OpenBSD Journal

OpenSSH on Windows 2000

Contributed by Dengue on from the Windows-2000-magazine dept.

Tronitikian writes : "From the September 15th issue of Windows 2000 Magazine that my coworker plopped on my desk for me to pear at ("You're into security, take a peak at this"):

There's a brief mention of OpenBSD, and pretty decent discussion of using OpenSSH under windows (with the help of Cygwin). In fact - it's practially a pure OpenSSH article; so much so that the author, Mark Bradshaw, doesn't even discuss alternative daemons or clients, not even the popular puTTY. I was pretty taken aback to see this sort of coverage in a windows mag; I guess even some more mainstream tech journalists are waking up to the good stuff that our OpenBSD pals are doing.

I suppose this sorta thing is more appropriate under the /press.html on the main websites ( but I thought I'd toss it out here too."

(Comments are closed)

  1. By Anonymous Coward () on

    ...and noticed the positive writeup for the OpenBSD team.

    I reckon though they should've mentioned tunneling VNC over SSH too for free crossplatform GUI stuff.

  2. By Ryan Cooley () on

    I've been doing this for some time so I thought I'd give some insight. I recomend everyone use the networksimplicity version of OpenSSH for Windows.

    There are many reasons for this.

    1. You can't just bang out a cygwin compilation of OpenSSH and be free and clear... Configuring the Unix and the Windows side of things can get quite complex. Network Simplicity's at least has some docs on what to do to configure the conf file, and password file to work under Windows, and it installs OpenSSH as a service so it will always be running when you need it.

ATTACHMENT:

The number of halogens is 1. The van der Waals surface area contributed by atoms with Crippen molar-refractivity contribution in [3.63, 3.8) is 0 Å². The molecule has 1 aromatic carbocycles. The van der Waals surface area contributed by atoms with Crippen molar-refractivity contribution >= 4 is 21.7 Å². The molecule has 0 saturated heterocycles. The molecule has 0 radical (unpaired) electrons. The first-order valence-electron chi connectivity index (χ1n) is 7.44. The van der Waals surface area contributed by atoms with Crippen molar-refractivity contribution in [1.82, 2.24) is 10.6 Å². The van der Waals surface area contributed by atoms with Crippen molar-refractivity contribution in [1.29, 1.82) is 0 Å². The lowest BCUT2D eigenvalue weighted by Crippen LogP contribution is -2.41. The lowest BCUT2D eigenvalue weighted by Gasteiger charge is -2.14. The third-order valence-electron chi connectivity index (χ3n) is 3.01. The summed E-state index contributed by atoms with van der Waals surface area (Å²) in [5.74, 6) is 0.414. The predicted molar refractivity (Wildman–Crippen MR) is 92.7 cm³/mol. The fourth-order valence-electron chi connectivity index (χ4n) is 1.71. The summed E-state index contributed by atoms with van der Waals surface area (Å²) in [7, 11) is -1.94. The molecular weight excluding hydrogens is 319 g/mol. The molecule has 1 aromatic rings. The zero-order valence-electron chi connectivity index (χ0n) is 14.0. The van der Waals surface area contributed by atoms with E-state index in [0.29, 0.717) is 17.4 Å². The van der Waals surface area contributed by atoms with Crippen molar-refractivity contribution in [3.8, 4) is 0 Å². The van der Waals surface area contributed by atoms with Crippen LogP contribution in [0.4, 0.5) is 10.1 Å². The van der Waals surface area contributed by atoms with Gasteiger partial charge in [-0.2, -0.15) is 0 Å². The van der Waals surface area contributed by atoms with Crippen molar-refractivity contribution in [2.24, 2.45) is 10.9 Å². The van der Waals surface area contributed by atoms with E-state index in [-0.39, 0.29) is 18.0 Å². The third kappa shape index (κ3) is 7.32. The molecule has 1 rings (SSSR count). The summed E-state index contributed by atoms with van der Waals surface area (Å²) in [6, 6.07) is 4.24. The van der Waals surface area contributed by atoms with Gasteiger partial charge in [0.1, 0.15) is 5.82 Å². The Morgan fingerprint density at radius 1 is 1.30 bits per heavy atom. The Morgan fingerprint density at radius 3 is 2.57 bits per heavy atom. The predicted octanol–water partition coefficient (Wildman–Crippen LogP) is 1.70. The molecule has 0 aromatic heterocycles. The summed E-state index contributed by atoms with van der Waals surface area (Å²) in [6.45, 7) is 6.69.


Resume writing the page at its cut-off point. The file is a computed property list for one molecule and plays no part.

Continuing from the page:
2. SWITCH.EXE is a program written by the Network Simplicity guys to address a windows problem (SCP). It checks if you are connecting through SSH or SCP/SFTP and gives you a command prompt or a Unix shell respectively (I haven't found any other Win OpenSSH implimentations that support SCP at all).

    3. It's much easier than doing this any other way!

    Cons of Windows OpenSSH

    1.OpenSSH on Windows has some limitations it's commercial counterparts do not suffer from. For one, CygWin doesn't have very good console support. If you SSH to a windows box, then run EDIT, you'll be doing a lot of nothing. It just can't handle the interactive apps like F-Secure and others can.

    2. OpenSSH on windows makes changing drives much more interesting. You configure mount points for each drive you want to access, which is quite confusing to pure-windows users. This is not to mention that SCP just barely works even when you've configured it correctly because of these Unix incompatibilities.

    3. And finally, CygWin just isn't secure. It's nice to have an OpenSSH option for Windows, but CygWin is known to be inherently insecure, so you can't use OpenSSH for anything but remote administration (where the users don't have anything more to gain).

  3. By Tronitikian () on

    I just noticed, "pear" at, mmm sounds tasty. Yeesh I suck.

    Or maybe I meant... "Princeton Engineering Anomalies Research" yeah, thanks! Way to cover my tracks, har har.

    Sorry, off topic a bit. Anyway, neat, that networksimplicity stuff looks decent too. I must admit I was mostly interested in the article for the mention of OpenSSH/BSD. However if -I- ever need to implement sshd under Windows - it's good to have options, even if I would focus on ports of tools I already use elsewhere... hermm.

  4. By Kriston () on

    I would use OpenSSH a lot more if it didn't require OpenSSL.


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